Why a baffled beaver is better for rail safety than a busy beaver

Beavers are cute, industrious, and central to Canadian history, but their dams can cause flooding. And that can be dangerous when the dams are close to railway tracks. Wildlife departments and railways across North America use beaver baffles and other devices to prevent flooding while leaving the animals free to continuing roaming across their habitat. Metrolinx News looks at how Metrolinx keeps riders safe while still respecting Ontario’s beavers.

As our national mascots, beavers are loved, but railway safety demands constant vigilance to make sure tracks are not damaged by the flooding that can result from their dams.

A washout – the sudden erosion of the soil supporting the track bed, caused by gushing water – cannot be detected by railway signal systems. By the time a train engineer can see the washout, it is too late to stop.

Metrolinx officials say that beavers often form a dam, which then saturates the banks of the river or stream, and eventually can cause the embankment to crumble.

In recent years, train derailments in Manitoba and the Ottawa Valley resulted from flooding caused by beavers.

close up shot of a beaver in the water
Stock image of a beaver ( Niklas Jeromin photo from Pexels.com)

Fortunately, this threat can be mitigated with regular inspections of culverts near tracks.

Transit officials say culverts are put in to allow water to pass across from one side of the railway embankment to the other.

Culverts keep water moving directly under the tracks, nearby roads or landscaping and must be kept clear to prevent flooding. The Railway Safety Act permits railways to enter adjacent properties to perform any mitigation work necessary to preserve safety.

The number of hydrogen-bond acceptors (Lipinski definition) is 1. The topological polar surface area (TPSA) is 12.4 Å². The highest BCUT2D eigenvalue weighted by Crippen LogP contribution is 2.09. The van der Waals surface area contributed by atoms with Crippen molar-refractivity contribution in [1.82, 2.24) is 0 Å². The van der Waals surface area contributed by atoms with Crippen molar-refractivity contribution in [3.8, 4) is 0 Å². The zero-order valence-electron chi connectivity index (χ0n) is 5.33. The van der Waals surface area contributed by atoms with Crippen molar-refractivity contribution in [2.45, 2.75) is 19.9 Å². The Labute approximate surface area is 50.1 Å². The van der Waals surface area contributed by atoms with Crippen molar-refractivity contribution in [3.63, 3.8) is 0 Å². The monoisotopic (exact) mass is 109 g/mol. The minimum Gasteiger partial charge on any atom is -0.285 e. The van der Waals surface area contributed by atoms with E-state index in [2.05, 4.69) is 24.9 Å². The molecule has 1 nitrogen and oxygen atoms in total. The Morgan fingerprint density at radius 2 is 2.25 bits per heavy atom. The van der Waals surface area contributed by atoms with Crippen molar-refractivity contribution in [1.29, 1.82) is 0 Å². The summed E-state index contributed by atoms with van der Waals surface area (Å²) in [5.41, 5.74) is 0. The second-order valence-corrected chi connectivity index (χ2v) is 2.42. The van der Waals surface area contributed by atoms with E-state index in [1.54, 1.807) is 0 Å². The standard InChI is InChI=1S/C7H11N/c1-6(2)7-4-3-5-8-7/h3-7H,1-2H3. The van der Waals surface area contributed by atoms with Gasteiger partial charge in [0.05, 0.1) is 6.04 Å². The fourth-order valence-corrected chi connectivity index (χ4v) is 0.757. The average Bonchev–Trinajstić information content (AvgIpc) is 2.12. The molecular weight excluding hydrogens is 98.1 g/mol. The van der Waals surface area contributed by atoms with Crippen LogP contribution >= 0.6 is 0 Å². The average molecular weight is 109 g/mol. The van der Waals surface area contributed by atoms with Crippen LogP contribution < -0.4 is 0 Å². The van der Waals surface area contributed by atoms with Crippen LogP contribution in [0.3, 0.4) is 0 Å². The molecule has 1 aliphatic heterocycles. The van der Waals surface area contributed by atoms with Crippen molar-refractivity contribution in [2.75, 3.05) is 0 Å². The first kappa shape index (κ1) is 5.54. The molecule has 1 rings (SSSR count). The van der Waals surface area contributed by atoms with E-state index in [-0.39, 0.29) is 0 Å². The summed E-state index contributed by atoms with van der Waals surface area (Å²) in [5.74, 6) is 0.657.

While this is clearly an issue in rural areas, some beavers do live in green spaces within the Greater Toronto and Hamilton area, so the resulting flooding can also be an issue for nearby homeowners.

In this example, the culvert is fed by the beaver baffle pipe, which goes through the beaver dam, carrying water from the stream. This protects the nearby embankment from saturation and erosion, allowing trains to run safely. (Mike Winterburn photo)

If a beaver dam is found too close to the tracks, Metrolinx has a variety of tools to keep water flowing through the area – without touching the animals.

One of these tools is called a beaver baffle – because it gives beavers a puzzle they can’t solve.

This beaver baffle co-exists with the remains of a beaver dam while still diverting water from a nearby stream.
This before shot, taken near Guelph, shows a spot where a beaver dam had been built and cleared along the tracks. (Metrolinx photo)

A corrugated plastic pipe is run through the beaver dam and into the culvert. This allows the creek or stream to flow, gradually bringing the water levels back down to their previous state, while still leaving the dam standing around the pipe.

The gradual fall in water level is important because a beaver does not immediately notice the change, so there is no panicky, upstream swim from the beaver lodge, to fix the dam.

Metrolinx officials say beaver baffles don’t stress the animals because they can’t determine why the water levels are dropping. So, eventually they will learn to live with the water level that’s sustained, or they will find somewhere else to live, potentially further away from the tracks.

This means the water level can be returned to its previous state without the beaver having direct human contact. In the very rare case where a beaver absolutely must be moved, it will be humanely released within a 1 km radius.

A culvert cage was added to keep the water flowing and prevent floods.
In the after shot, a culvert cage has been added to keep the water flowing and prevent floods. (Metrolinx photo)

Beaver baffles are inspected annually to make sure debris is not blocking them.

The culvert cage is another tool that can be used to keep water flowing safely. As the name suggests, it looks like a cage and it protects the culvert by keeping the beavers away.

With both tools, the goal is always the same – to keep passengers, beavers, and the surrounding environment safe and secure.

Story by Mike Winterburn, Metrolinx News senior writer